The Gestapo was parodied in the hit BBC sitcom 'Allo 'Allo!'' as stiff-as-board limping characters obsessed with protecting Adolf Hitler from assassination by the German military or resistance. Usually wearing black leather coats and hats, they were often seen cross-dressing. Herr Flick and Herr von Smallhausen were the local agents in the village of Nouvion, obsessed entirely with the German war effort. They were constantly under siege by the French Resistance.
In The Matrix, when Agent Smith interrogates Neo, Neo says "You can't scare me with this Gestapo crap! I know my rights! I want my phone call".
In Medal of Honor: Frontline, an informant appearing in "The Golden Lion" mission has a truck that takes the player for a ride. The game requires the player to get out of the truck at certain checkpoints, where he says "Don't let the Germans see my truck! You know how the Gestapo can be".
In The Chaser's War on Everything a skit featured phone bill collectors because a TV current affairs programme had accused them of using "Gestapo tactics". The skit satirised the weak analogy and featured a Gestapo officer calling a man and demanding that all phone bills be paid; if these demands were not met, he "would not call back tomorrow, but the day after".
In "Mirror, Mirror", an episode of Star Trek: The Original Series, the evil, parallel-universe Mr. Sulu is head of security, which Scotty likens to "the ancient Gestapo", aboard the I.S.S. Enterprise.
In "Mail Call," an episode of M*A*S*H*, Frank Burns notes that war always causes a rise in stock prices, prompting Hawkeye Pierce to respond, "Then whatever happened to my 10,000 shares of Gestapo?"
In The Great Escape the Gestapo is repeatedly depicted as a cruel police force that captures many escapees. Many of the film's main characters are executed by the Gestapo upon their recapture. Escape-leader Bartlett, in particular, is threatened—with "Bartlett, if you escape again, and you are caught, you will be shot".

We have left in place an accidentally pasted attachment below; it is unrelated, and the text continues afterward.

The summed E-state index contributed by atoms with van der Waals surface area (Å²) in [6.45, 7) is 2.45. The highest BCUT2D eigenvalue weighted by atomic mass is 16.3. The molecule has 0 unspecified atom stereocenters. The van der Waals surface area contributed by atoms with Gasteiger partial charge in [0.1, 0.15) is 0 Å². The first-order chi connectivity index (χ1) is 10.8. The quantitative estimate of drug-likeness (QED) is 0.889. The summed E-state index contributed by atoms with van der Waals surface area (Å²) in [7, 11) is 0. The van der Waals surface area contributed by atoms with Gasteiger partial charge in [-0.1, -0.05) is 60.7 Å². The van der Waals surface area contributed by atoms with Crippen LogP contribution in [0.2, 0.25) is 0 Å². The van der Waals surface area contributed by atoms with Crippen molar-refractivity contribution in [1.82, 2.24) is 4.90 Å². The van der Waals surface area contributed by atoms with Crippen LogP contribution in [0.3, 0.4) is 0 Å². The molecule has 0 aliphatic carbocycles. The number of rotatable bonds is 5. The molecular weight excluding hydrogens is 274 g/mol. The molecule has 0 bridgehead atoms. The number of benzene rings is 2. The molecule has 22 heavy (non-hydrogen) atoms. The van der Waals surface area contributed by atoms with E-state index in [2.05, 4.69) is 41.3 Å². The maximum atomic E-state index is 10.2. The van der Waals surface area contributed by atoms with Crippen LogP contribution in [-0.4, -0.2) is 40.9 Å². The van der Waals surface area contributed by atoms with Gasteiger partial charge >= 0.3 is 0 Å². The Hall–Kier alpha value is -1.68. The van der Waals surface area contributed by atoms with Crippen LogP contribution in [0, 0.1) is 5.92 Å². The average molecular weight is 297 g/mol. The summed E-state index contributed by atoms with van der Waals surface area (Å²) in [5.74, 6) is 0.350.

One of the main villains in Indiana Jones and the Raiders of the Lost Ark is Arnold Toht, a fictional Gestapo agent.



  • Delarue, Jacques Histoire de la Gestapo Paris: Fayard, 1962
  • Schultheis, Herbert & Wahler, Isaac E. Bilder und Akten der Gestapo Wuerzburg ueber die Judendeportationen 1941 - 1943. Bad Neustadt a. d. Saale 1988. ISBN 978-3-9800482-7-9 (German-English Edition)
  • Gellately, Robert The Gestapo and German Society: Enforcing Racial Policy 1935–1945, Oxford: Clarendon Press, 1990, ISBN 0-19-822869-4.
  • Gellately, Robert Backing Hitler: Consent and Coercion in Nazi Germany, Oxford ; New York : Oxford University Press, 2001, ISBN 0198205600.
  • Johnson, Eric Nazi Terror : the Gestapo, Jews and Ordinary Germans , New York : Basic Books, 1999, ISBN 0465049060.
  • Klemperer, Klemens von German Resistance Against Hitler: The Search For Allies abroad, 1938-1945 Oxford: Clarendon Press, 1992, ISBN 0-19-820551-1.
  • Mallmann, Klaus-Michael & Paul, Gerhard "Omniscient, Omnipotent, Omnipresent? Gestapo, Society and Resistance" pages 166-196 from Nazism and German Society, 1933-1945 edited by David F. Crew, London ; New York : Routledge, 1994, ISBN 0415082404.
  • Rees, Laurence The Nazis : A Warning From History, New York : New Press, 1997, ISBN 1565844459.

External links

gestapo in Afrikaans: Gestapo
gestapo in Arabic: غيستابو
gestapo in Bulgarian: Гестапо
gestapo in Catalan: Gestapo
gestapo in Czech: Gestapo
gestapo in Danish: Gestapo
gestapo in German: Geheime Staatspolizei
gestapo in Estonian: Gestapo
gestapo in Modern Greek (1453-): Γκεστάπο
gestapo in Spanish: Gestapo
gestapo in Esperanto: Gestapo
gestapo in Basque: Gestapo
gestapo in Persian: گشتاپو
gestapo in French: Gestapo
gestapo in Galician: Gestapo
gestapo in Korean: 게슈타포
gestapo in Croatian: Gestapo
gestapo in Indonesian: Gestapo
gestapo in Italian: Gestapo
gestapo in Hebrew: גסטאפו
gestapo in Georgian: გესტაპო
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gestapo in Lithuanian: Gestapas
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gestapo in Japanese: ゲシュタポ
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gestapo in Romanian: Gestapo
gestapo in Russian: Гестапо
gestapo in Simple English: Gestapo
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gestapo in Finnish: Gestapo
gestapo in Swedish: Gestapo
gestapo in Vietnamese: Gestapo
gestapo in Turkish: Gestapo
gestapo in Ukrainian: Гестапо
gestapo in Yiddish: געשטאפא
gestapo in Chinese: 秘密国家警察

Synonyms, Antonyms and Related Words

Cheka, FBI, Interpol, MP, MVD, Mounties, NKVD, OGPU, RCMP, SP, Scotland Yard, constabulary, county police, highway patrol, law enforcement agency, military police, police, police force, political police, posse, provincial police, riot police, secret police, security force, shore patrol, special police, state police, tactical police, troopers, vigilance committee, vigilantes